In the two-part episode “Rise of the Cyberman”/”The Age of Steel”, one of the Doctor’s foes from the Classic Doctor Who series is re-introduced. Simply put, Cybermen are robotic humans. Literally. They literally take a human body and put it in a suit of metal. In addition, all emotion is eradicated or inhibited because it is seen as a weakness.
While watching the Cybermen take over London, I couldn’t help but think that Cybermen and their world paradigm is EXACTLY how life would have been under Satan’s plan. That was always the hard question in Sunday school growing up; why was Satan’s plan a bad idea? Why would we reject it? No pain, no death, no sin, and no troubles. Sounds like paradise doesn’t it? Well, after watching the Cybermen… yeah, I can’t quite say that.
One of the goals of the Cybermen is to remove pain (physically, emotionally, etc.), eliminate death, and stop hardship. However, in doing that everyone becomes exactly the same. That’s how I imagine Satan’s plan. Uniform, emotionless, painless, and loveless. No differences in any regard. No variety. Nothing to stretch for. Nothing to strive for.
Something that bothers me about cultural Mormons is the idea that if someone is different in any way, they’re a sinner. This is totally bogus! Just a few weeks ago in General Conference, President Uchtdorf said this during Priesthood Session:
“But while the Atonement is meant to help us all become more like Christ, it is not meant to make us all the same. Sometimes we confuse differences in personality with sin. We can even make the mistake of thinking that because someone is different from us, it must mean they are not pleasing to God. This line of thinking leads some to believe that the Church wants to create every member from a single mold—that each one should look, feel, think, and behave like every other. This would contradict the genius of God, who created every man different from his brother, every son different from his father. Even identical twins are not identical in their personalities and spiritual identities.” (April 2013, “Four Titles”)
As much as I love BYU, sometimes the culture here can come across like this. We have to put on a face. We have to have no struggles. We have to be “perfect Mormons” because we’re at “the Lord’s university”. We have to date. We have to get married. We have to have families. Sadly, not everyone can fit that mold. Nor would I want everyone to fit that mold. We all have struggles. We all have things we’re working on, be it something as “small” as being thoughtless with our words or as “big” as a pornography addiction. We all feel pain. Pain is okay. Pain is good. Recently a friend of mine told me that he had a boyfriend. My heart broke. It seemed to be making him happy… but even he recognized there was an expiration date on that relationship, be in during life or at the end of life. Sure, it would have been easier as a Cyberman; the heart break hurt a lot. However, the pain told me how much I cared for my friend. Heart break is a sign that we have loved. If it didn’t hurt when someone we love goes off the gospel path, when a family member passes away, or when a dear friend moves far away, how much did we really care?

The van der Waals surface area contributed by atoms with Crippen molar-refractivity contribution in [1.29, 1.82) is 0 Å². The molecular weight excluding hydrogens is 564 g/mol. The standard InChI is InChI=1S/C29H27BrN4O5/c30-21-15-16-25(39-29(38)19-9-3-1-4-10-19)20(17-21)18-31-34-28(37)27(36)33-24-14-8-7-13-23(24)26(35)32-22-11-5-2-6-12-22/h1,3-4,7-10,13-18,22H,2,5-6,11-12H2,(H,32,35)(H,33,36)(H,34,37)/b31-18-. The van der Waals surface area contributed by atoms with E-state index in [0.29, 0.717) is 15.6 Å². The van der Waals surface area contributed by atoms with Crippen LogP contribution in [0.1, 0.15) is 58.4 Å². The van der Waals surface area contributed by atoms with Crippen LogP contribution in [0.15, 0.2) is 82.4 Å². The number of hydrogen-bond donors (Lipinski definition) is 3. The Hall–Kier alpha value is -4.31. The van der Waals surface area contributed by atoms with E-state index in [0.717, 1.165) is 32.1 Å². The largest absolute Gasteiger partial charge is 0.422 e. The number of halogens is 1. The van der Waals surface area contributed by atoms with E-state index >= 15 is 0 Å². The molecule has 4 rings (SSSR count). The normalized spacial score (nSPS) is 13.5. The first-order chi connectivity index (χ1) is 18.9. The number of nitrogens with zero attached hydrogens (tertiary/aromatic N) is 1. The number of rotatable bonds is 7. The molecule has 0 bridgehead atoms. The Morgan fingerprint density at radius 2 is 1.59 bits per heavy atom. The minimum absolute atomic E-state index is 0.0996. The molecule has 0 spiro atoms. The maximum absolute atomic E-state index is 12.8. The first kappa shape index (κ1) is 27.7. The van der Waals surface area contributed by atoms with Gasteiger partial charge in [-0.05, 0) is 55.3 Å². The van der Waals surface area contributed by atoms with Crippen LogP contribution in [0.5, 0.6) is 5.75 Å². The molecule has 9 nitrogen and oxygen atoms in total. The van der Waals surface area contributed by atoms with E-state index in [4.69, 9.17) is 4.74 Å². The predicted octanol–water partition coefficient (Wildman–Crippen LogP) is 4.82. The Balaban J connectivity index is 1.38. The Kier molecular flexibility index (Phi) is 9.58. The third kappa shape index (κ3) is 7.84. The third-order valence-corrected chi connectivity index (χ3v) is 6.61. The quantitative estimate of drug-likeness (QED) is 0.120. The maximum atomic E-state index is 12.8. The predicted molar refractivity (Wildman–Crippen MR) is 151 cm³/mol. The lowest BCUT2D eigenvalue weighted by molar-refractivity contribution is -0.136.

During another Season 2 episode of Doctor Who “School Reunion”, the Doctor’s former companion Sarah Jane Smith says this: “Pain and loss, they define us as much as happiness or love, whether it’s a world or a relationship.” I love that. Pain and loss define us as much as happiness or love. If I had not been teased, excluded, and hurt during middle school and high school, would I be able to appreciate my best friend Garrett? If I had never been hurt and teased, how could I be caring and sympathetic to those around me?
I’ve read a quote that I’ve been unable to find a source for, but I think it describes some of my feelings here: “The loneliest people are the kindest. The saddest people smile the brightest. The most damaged people are the wisest. All because they do not wish to see anyone else suffer the way they do.”
The scriptures also teach this principle: “And if thou shouldst be cast into the pit, or into the hands of murderers, and the sentence of death passed upon thee; if thou be cast into the deep; if the billowing surge conspire against thee; if fierce winds become thine enemy; if the heavens gather blackness, and all the elements combine to hedge up the way; and above all, if the very jaws of hell shall gape open the mouth wide after thee, know thou, my son, that all these things shall give thee experience, and shall be for thy good.” (D&C 122:7)
Satan’s plan, like the Cybermen’s plans, would have removed pain, hurt, and sin, but it would have also removed love, happiness, and joy. It gives me a new sense of understanding of Lehi’s counsel to his son, “For it must needs be, that there is an opposition in all things. If not so, my firstborn in the wilderness, righteousness could not be brought to pass, neither wickedness, neither holiness nor misery, neither good nor bad. Wherefore, all things must needs be a compound in one; wherefore, if it should be one body it must needs remain as dead, having no life neither death, nor corruption nor incorruption, happiness nor misery, neither sense nor insensibility.” (2 Nephi 2:11)